Roaring Becomes Elektra

Moderator: Mike Everman

Roaring Becomes Elektra

Postby larry cottrill » Wed May 19, 2004 12:02 am

It runs.

It is the first Cottrill designed engine ever to self-sustain. It ran without spark or added air for something less than two minutes. I think the only reason it died was that I was leaning out the fuel flow little by little, and apparently cut it down a hair too much.

However, it is not quite as envisioned. For this engine to be anything more than a science fair project, it needs a LOT of work.

BASIC FINDINGS -

I managed to get sustained operation using a not-quite snug fitting sleeve set up for a tailpipe length of 35 inches, or a total engine length of 38.5 inches from front wall to exhaust port. Starting is relatively easy at this length, if you have the propane set anywhere near correctly. This was without the intake turbulator, and with an intake pinch of approximately 0.5 inch minor axis width, only slightly flattened from a true elliptical section. The polyethylene intake flare was in place, as in the last test series. Air supply was the leaf blower, but it worked fine with its nozzle several inches away from the intake flare. There is no question in my mind that a thin stream of compressed air would have worked just as well, but I didn't have time to try it. Fuel feed is still just a crude 1/8-inch OD copper line spilling propane at a point about halfway down the intake pipe.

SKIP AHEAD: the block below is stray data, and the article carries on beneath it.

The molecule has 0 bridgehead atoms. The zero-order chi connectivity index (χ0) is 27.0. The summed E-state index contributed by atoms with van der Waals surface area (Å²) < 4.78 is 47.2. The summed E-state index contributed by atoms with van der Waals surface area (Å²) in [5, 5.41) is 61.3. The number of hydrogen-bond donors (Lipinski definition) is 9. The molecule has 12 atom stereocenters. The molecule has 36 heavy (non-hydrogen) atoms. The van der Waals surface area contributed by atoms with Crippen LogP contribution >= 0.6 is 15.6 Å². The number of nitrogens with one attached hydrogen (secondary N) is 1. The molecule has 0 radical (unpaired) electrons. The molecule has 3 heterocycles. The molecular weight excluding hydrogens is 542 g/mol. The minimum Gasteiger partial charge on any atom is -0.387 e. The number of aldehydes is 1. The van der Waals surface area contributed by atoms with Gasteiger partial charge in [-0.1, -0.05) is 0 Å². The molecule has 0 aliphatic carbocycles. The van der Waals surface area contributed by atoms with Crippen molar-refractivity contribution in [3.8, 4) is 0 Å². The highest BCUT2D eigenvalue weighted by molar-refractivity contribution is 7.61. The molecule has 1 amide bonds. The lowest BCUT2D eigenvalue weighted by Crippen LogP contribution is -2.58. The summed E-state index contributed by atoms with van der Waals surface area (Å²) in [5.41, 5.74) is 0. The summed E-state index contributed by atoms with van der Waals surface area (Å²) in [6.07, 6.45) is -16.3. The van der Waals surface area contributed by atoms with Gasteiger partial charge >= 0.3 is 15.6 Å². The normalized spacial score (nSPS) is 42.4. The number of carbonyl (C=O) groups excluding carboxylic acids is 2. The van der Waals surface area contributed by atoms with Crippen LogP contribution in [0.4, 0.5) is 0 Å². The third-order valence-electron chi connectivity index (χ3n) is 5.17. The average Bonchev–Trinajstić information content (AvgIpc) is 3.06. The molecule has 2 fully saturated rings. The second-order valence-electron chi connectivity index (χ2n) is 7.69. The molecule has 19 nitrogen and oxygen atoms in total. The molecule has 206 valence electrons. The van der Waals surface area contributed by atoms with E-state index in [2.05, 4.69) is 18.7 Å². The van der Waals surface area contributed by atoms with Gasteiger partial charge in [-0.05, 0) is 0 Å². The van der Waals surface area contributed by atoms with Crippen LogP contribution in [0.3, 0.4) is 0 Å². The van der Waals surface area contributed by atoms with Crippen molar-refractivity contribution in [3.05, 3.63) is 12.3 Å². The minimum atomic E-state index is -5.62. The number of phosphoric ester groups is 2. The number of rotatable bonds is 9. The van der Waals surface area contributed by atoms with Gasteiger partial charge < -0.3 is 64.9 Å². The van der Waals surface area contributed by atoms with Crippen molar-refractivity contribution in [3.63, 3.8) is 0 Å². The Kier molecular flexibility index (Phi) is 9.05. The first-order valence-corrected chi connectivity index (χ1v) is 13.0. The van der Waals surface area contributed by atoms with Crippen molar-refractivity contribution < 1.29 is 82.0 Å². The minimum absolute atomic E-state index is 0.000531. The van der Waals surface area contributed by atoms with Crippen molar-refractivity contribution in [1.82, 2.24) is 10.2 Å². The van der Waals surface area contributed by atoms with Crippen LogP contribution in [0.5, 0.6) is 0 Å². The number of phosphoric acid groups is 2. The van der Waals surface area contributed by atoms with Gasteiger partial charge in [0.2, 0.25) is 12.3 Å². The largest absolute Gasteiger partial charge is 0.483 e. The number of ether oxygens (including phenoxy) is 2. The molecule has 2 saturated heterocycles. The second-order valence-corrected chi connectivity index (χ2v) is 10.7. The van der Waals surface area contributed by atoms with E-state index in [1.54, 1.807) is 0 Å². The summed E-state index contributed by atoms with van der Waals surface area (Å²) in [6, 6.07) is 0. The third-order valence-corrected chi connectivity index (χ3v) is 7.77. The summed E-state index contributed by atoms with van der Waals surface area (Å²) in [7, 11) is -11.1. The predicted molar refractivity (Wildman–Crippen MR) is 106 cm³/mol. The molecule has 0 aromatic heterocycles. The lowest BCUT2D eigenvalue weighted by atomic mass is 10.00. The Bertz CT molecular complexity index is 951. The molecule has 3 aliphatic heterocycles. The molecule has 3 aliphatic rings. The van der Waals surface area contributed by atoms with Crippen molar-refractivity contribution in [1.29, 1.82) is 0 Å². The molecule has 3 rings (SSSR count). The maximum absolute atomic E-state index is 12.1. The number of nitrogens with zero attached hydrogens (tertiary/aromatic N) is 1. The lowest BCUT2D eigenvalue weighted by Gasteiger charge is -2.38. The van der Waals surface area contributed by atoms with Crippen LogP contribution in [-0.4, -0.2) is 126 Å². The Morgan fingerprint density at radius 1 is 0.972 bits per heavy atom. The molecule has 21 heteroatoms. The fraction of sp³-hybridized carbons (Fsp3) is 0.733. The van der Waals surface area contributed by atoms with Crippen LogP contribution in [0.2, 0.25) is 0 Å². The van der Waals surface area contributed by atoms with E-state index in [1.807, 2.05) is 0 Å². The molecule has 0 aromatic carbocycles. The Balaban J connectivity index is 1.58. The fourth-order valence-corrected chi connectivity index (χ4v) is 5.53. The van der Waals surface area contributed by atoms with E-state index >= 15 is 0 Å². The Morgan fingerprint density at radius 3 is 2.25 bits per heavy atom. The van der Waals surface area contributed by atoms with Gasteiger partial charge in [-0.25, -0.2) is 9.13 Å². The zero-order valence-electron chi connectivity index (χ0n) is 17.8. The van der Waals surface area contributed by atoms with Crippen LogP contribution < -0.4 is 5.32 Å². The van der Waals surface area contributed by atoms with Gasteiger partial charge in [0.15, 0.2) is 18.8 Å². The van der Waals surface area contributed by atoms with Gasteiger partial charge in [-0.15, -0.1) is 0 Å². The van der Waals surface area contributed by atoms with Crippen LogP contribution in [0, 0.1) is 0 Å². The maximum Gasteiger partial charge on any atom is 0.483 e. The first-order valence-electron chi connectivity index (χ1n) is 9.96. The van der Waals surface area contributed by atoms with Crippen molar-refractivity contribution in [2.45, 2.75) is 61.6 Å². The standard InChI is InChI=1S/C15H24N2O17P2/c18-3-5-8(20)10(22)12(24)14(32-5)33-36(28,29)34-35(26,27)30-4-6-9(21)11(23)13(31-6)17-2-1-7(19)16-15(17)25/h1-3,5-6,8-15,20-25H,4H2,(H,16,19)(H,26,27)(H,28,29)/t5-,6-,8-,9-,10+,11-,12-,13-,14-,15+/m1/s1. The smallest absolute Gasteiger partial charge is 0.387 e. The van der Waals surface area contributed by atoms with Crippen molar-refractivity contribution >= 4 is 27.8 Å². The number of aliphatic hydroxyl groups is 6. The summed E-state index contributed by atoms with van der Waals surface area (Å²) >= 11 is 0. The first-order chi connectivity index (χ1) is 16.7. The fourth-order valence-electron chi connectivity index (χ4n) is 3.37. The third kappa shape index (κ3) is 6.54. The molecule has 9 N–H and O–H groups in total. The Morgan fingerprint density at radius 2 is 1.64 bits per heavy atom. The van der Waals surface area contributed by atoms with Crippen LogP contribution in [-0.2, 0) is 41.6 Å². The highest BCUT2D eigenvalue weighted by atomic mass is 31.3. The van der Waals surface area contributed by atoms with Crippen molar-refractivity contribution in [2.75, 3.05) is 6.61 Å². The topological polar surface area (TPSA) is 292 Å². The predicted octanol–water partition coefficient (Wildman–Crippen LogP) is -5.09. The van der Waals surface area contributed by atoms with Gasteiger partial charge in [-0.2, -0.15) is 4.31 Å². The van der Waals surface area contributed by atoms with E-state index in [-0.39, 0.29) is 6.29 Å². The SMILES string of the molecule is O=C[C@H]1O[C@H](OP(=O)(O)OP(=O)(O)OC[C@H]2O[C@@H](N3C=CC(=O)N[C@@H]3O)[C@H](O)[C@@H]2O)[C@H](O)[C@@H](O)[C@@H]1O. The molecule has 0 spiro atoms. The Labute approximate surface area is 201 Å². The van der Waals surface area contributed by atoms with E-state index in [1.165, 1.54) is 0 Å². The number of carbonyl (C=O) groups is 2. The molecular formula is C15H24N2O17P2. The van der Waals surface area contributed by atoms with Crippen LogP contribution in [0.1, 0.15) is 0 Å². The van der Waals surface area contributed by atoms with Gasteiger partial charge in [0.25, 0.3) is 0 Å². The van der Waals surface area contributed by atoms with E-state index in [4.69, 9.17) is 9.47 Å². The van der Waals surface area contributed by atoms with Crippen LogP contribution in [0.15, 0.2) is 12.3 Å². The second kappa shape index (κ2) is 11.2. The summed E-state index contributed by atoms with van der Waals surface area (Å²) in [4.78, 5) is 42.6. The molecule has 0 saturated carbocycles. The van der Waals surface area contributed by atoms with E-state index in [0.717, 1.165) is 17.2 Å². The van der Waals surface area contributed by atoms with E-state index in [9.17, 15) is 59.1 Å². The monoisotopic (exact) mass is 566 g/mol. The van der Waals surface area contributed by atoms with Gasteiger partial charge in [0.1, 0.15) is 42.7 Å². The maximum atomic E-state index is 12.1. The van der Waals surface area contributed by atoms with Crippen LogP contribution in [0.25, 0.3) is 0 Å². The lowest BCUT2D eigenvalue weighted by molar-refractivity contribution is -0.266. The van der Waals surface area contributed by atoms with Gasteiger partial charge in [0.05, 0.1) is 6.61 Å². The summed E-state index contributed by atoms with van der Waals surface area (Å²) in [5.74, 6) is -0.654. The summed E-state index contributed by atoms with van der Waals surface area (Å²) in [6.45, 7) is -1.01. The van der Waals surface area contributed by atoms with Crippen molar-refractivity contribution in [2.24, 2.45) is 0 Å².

TEST METHOD -

I stopped at Menards on my way home today, looking to buy a short piece of larger conduit to use as an extension sleeve. This was too heavy and expensive, and there were only ten foot lengths available. What I did find, though, was a wonderful piece of stuff: 1.25 inch OD TV antenna mast. This is painted mild steel tubing, perhaps 1/20 inch in thickness. A hacksaw cuts it almost like paper. I cut two extension sleeves, one 15 inches long and the other 22 inches long [the original tailpipe length]. This slips over the 1-inch ID conduit tailpipe with just enough gap to prevent binding up when things get hot. In my first tests, it kept creeping longer as I tried to run the engine, but was easily tightened by deforming it to a slight ellipse with ordinary pliers. That having been done, I could position the sleeve with ease and get it to stay put.